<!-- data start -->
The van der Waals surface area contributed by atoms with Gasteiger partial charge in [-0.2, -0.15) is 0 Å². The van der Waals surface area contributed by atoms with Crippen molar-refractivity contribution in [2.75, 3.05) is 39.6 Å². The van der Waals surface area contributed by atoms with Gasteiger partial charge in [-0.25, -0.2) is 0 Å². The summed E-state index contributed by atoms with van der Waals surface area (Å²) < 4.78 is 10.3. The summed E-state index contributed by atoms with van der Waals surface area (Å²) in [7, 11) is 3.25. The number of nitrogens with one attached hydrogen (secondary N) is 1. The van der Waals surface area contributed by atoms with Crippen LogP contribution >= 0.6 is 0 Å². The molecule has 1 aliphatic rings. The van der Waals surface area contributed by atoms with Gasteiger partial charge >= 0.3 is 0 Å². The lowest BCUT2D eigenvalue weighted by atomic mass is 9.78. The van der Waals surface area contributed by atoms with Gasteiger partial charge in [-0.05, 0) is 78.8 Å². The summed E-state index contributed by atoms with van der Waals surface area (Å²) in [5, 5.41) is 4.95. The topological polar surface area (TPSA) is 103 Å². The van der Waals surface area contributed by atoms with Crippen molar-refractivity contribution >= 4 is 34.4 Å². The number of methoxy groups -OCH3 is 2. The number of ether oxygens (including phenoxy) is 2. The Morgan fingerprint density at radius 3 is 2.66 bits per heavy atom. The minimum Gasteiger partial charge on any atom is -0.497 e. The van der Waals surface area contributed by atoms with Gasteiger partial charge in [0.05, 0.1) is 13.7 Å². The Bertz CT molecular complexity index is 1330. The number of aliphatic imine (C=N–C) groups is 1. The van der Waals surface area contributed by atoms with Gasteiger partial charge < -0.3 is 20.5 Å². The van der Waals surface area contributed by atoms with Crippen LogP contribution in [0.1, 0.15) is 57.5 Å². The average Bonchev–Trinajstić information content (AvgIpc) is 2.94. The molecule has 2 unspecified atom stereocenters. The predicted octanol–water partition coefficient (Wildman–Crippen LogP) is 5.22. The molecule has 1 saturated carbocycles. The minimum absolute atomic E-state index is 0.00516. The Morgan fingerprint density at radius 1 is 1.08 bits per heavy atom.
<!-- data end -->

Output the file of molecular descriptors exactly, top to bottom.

The van der Waals surface area contributed by atoms with Gasteiger partial charge in [-0.2, -0.15) is 0 Å². The van der Waals surface area contributed by atoms with Crippen molar-refractivity contribution in [2.75, 3.05) is 39.6 Å². The van der Waals surface area contributed by atoms with Gasteiger partial charge in [-0.25, -0.2) is 0 Å². The summed E-state index contributed by atoms with van der Waals surface area (Å²) < 4.78 is 10.3. The summed E-state index contributed by atoms with van der Waals surface area (Å²) in [7, 11) is 3.25. The number of nitrogens with one attached hydrogen (secondary N) is 1. The van der Waals surface area contributed by atoms with Crippen LogP contribution >= 0.6 is 0 Å². The molecule has 1 aliphatic rings. The van der Waals surface area contributed by atoms with Gasteiger partial charge >= 0.3 is 0 Å². The lowest BCUT2D eigenvalue weighted by atomic mass is 9.78. The van der Waals surface area contributed by atoms with Gasteiger partial charge in [-0.05, 0) is 78.8 Å². The summed E-state index contributed by atoms with van der Waals surface area (Å²) in [5, 5.41) is 4.95. The topological polar surface area (TPSA) is 103 Å². The van der Waals surface area contributed by atoms with Crippen molar-refractivity contribution >= 4 is 34.4 Å². The number of methoxy groups -OCH3 is 2. The number of ether oxygens (including phenoxy) is 2. The Morgan fingerprint density at radius 3 is 2.66 bits per heavy atom. The minimum Gasteiger partial charge on any atom is -0.497 e. The van der Waals surface area contributed by atoms with Gasteiger partial charge in [0.05, 0.1) is 13.7 Å². The Bertz CT molecular complexity index is 1330. The number of aliphatic imine (C=N–C) groups is 1. The van der Waals surface area contributed by atoms with Gasteiger partial charge < -0.3 is 20.5 Å². The van der Waals surface area contributed by atoms with Crippen LogP contribution in [0.1, 0.15) is 57.5 Å². The average Bonchev–Trinajstić information content (AvgIpc) is 2.94. The molecule has 2 unspecified atom stereocenters. The predicted octanol–water partition coefficient (Wildman–Crippen LogP) is 5.22. The molecule has 1 saturated carbocycles. The minimum absolute atomic E-state index is 0.00516. The Morgan fingerprint density at radius 1 is 1.08 bits per heavy atom.